They had already forgotten that the whole reason God spoke to Moses in that burning bush was because God had heard their cry of suffering as slaves in Egypt. They wanted to go back to what they knew. You know that saying “better the devil you know…” They didn’t trust God to lead them into something new and different. So God waited them out. Waited until they were ready to put their faith in God and trust that they were being led to something better.
So now can you hear the undertone of that description of the Pharisees and scribes as grumbling? On the surface, it’s because they don’t approve of the company Jesus keeps—tax collectors and sinners. He welcomes them and eats with them. This is utterly inappropriate behavior, at least by their standards. One is known by the company one keeps, you know. If you hang out with sinners you will end up as one of them. They can’t imagine the possibility that Jesus might be a good influence on them, instead. They can’t imagine a world in which good overcomes evil.
They certainly can’t imagine a world where God would waste time seeking out the lost. Surely God will only include the obedient, well-behaved sheep in the flock, and leave those that wander off to face the consequences of their actions. If you have ever read this parable and thought, “Leaving the 99 to go seek out the one lost one does not seem prudent or responsible shepherding” then may I gently suggest it’s time to acknowledge your own inner Pharisee?
It’s okay. I have one, too.
We have read these parables of lost things over the years, thinking that it’s all about the one that is lost. That sheep that goes wandering off into the wilderness, and is found, laid tenderly on the shepherd’s shoulders, and carried home. It’s easy to be grateful when we’re feeling like that little lost one.
But I suspect that most of us more often feel like one of the 99, and kind of resent the attention the shepherd gave to that fool who wandered off and got himself lost. Why should the rest of us be put at risk because that one isn’t smart enough to stick with the flock?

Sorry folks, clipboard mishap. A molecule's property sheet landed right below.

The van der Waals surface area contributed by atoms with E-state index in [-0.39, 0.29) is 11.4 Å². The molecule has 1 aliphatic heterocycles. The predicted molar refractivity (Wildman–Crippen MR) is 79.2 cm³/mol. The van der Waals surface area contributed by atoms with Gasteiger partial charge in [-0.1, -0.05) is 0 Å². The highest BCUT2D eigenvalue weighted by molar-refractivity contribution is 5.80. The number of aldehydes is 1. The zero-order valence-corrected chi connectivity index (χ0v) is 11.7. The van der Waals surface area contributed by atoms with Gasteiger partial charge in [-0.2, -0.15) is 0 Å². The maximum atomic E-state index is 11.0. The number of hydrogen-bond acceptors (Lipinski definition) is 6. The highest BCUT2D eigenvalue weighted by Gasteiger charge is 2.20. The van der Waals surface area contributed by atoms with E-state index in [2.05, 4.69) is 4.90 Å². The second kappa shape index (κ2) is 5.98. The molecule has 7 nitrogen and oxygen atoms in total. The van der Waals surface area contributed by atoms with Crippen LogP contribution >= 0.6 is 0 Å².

Grumble grumble grumble.
What we have forgotten is that the 99 were in the wilderness, too. In fact, these parables were told in response to the grumbling of the 99, not the lostness of the one. They were just as much in need of a wilderness encounter with the living God as the one who wandered off. Sounds to me that they weren’t quite so ‘found’ as they thought. Just a different kind of lost.
That is the hard truth of these readings, but it is also their hope.
In that first reading, Jeremiah laments the apparent undoing of creation, using the Hebrew phrase, tohu va vohu, waste and void, to describe what will be left. But then offers the assurance, that it will not be a permanent wasteland. In the fourth chapter of Jeremiah, tohu va vohu means waste and void, yes. But in the first chapter of Genesis, it meant “formless and empty” and was the description of the raw materials of creation.
Even in the middle of his lament, Jeremiah offers a word of hope. God “will not make a full end” but will allow things to fall back into tohu va vohu, emptiness and chaos.
Also, occasionally, translated wilderness.
Wilderness: the place where God hovers, waiting expectantly, to create something new. The place where God leads us when we have forgotten how to be who God knows we really are. The place where God seeks us out if we have wandered off. Finds us, even when we are unwilling to admit we are lost.
In the wilderness of Mt. Moriah, Moses the sinner met God in a burning bush. In the wilderness of the Damascus Road, Paul the Pharisee met Jesus as a blinding light. In the wilderness of our own lives, God calls to us, waits for us, and, if necessary, seeks us out, finds us, and carries us home.
And the angels in heaven rejoice.